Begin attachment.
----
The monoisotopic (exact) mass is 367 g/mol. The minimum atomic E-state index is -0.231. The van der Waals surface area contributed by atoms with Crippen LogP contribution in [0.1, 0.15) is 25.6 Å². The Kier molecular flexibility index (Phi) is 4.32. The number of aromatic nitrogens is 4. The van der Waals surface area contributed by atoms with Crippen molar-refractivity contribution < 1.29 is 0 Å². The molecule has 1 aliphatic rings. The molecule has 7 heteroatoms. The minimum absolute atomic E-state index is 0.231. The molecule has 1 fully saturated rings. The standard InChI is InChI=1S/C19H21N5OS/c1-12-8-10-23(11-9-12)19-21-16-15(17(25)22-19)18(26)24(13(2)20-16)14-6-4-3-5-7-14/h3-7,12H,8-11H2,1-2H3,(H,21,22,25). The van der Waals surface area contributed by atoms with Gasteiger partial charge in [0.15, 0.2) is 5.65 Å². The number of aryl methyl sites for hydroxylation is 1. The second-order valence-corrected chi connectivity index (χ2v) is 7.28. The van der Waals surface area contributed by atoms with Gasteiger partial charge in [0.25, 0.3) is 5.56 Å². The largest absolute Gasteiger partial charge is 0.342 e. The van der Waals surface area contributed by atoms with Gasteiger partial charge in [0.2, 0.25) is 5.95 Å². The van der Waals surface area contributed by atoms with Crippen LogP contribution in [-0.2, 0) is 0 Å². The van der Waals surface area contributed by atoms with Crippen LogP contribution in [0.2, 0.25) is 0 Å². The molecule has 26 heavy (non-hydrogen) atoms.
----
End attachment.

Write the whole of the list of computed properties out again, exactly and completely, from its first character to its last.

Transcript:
The monoisotopic (exact) mass is 367 g/mol. The minimum atomic E-state index is -0.231. The van der Waals surface area contributed by atoms with Crippen LogP contribution in [0.1, 0.15) is 25.6 Å². The Kier molecular flexibility index (Phi) is 4.32. The number of aromatic nitrogens is 4. The van der Waals surface area contributed by atoms with Crippen molar-refractivity contribution < 1.29 is 0 Å². The molecule has 1 aliphatic rings. The molecule has 7 heteroatoms. The minimum absolute atomic E-state index is 0.231. The molecule has 1 fully saturated rings. The standard InChI is InChI=1S/C19H21N5OS/c1-12-8-10-23(11-9-12)19-21-16-15(17(25)22-19)18(26)24(13(2)20-16)14-6-4-3-5-7-14/h3-7,12H,8-11H2,1-2H3,(H,21,22,25). The van der Waals surface area contributed by atoms with Gasteiger partial charge in [0.15, 0.2) is 5.65 Å². The number of aryl methyl sites for hydroxylation is 1. The second-order valence-corrected chi connectivity index (χ2v) is 7.28. The van der Waals surface area contributed by atoms with Gasteiger partial charge in [0.25, 0.3) is 5.56 Å². The largest absolute Gasteiger partial charge is 0.342 e. The van der Waals surface area contributed by atoms with Gasteiger partial charge in [0.2, 0.25) is 5.95 Å². The van der Waals surface area contributed by atoms with Crippen LogP contribution in [-0.2, 0) is 0 Å². The van der Waals surface area contributed by atoms with Crippen LogP contribution in [0.2, 0.25) is 0 Å². The molecule has 26 heavy (non-hydrogen) atoms.